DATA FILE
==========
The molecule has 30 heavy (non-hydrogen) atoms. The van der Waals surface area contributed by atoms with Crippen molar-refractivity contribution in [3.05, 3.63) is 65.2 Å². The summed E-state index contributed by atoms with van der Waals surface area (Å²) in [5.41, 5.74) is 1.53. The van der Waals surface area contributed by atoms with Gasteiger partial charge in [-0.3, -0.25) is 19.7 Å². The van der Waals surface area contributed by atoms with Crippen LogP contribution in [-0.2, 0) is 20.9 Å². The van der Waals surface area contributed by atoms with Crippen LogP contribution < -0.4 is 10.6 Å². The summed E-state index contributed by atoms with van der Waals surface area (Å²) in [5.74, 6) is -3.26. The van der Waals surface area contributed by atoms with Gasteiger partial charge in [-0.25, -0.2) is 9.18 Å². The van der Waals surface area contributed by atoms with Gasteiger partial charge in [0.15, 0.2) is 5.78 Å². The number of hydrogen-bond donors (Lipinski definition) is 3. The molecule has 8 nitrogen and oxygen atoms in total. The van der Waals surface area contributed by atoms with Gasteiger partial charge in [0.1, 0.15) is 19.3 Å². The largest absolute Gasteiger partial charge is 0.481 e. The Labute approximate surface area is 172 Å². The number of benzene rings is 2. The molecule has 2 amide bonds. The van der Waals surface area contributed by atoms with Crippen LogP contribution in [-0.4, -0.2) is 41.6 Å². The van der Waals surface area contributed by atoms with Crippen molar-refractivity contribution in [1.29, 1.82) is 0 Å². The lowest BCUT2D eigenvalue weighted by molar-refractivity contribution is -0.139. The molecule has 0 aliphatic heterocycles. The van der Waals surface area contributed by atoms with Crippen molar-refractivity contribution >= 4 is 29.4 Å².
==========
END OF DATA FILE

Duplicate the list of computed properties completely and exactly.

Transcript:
The molecule has 30 heavy (non-hydrogen) atoms. The van der Waals surface area contributed by atoms with Crippen molar-refractivity contribution in [3.05, 3.63) is 65.2 Å². The summed E-state index contributed by atoms with van der Waals surface area (Å²) in [5.41, 5.74) is 1.53. The van der Waals surface area contributed by atoms with Gasteiger partial charge in [-0.3, -0.25) is 19.7 Å². The van der Waals surface area contributed by atoms with Crippen LogP contribution in [-0.2, 0) is 20.9 Å². The van der Waals surface area contributed by atoms with Crippen LogP contribution < -0.4 is 10.6 Å². The summed E-state index contributed by atoms with van der Waals surface area (Å²) in [5.74, 6) is -3.26. The van der Waals surface area contributed by atoms with Gasteiger partial charge in [-0.25, -0.2) is 9.18 Å². The van der Waals surface area contributed by atoms with Gasteiger partial charge in [0.15, 0.2) is 5.78 Å². The number of hydrogen-bond donors (Lipinski definition) is 3. The molecule has 8 nitrogen and oxygen atoms in total. The van der Waals surface area contributed by atoms with Gasteiger partial charge in [0.1, 0.15) is 19.3 Å². The largest absolute Gasteiger partial charge is 0.481 e. The Labute approximate surface area is 172 Å². The number of benzene rings is 2. The molecule has 2 amide bonds. The van der Waals surface area contributed by atoms with Crippen LogP contribution in [-0.4, -0.2) is 41.6 Å². The van der Waals surface area contributed by atoms with Crippen molar-refractivity contribution in [1.29, 1.82) is 0 Å². The lowest BCUT2D eigenvalue weighted by molar-refractivity contribution is -0.139. The molecule has 0 aliphatic heterocycles. The van der Waals surface area contributed by atoms with Crippen molar-refractivity contribution >= 4 is 29.4 Å².